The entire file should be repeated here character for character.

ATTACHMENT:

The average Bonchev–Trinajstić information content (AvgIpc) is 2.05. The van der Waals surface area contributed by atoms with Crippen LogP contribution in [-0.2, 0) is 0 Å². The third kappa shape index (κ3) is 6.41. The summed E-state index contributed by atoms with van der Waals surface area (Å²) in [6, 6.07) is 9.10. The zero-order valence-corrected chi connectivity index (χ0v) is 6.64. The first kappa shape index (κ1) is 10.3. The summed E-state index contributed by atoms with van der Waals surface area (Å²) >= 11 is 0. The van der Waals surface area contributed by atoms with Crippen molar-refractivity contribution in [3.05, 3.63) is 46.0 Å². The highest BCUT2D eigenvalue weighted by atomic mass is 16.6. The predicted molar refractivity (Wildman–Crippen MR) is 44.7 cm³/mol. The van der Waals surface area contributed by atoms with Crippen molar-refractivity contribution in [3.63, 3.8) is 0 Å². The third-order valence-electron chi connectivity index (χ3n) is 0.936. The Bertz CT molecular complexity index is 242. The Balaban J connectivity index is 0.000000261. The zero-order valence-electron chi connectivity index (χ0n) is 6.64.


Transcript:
The average Bonchev–Trinajstić information content (AvgIpc) is 2.05. The van der Waals surface area contributed by atoms with Crippen LogP contribution in [-0.2, 0) is 0 Å². The third kappa shape index (κ3) is 6.41. The summed E-state index contributed by atoms with van der Waals surface area (Å²) in [6, 6.07) is 9.10. The zero-order valence-corrected chi connectivity index (χ0v) is 6.64. The first kappa shape index (κ1) is 10.3. The summed E-state index contributed by atoms with van der Waals surface area (Å²) >= 11 is 0. The van der Waals surface area contributed by atoms with Crippen molar-refractivity contribution in [3.05, 3.63) is 46.0 Å². The highest BCUT2D eigenvalue weighted by atomic mass is 16.6. The predicted molar refractivity (Wildman–Crippen MR) is 44.7 cm³/mol. The van der Waals surface area contributed by atoms with Crippen molar-refractivity contribution in [3.63, 3.8) is 0 Å². The third-order valence-electron chi connectivity index (χ3n) is 0.936. The Bertz CT molecular complexity index is 242. The Balaban J connectivity index is 0.000000261. The zero-order valence-electron chi connectivity index (χ0n) is 6.64.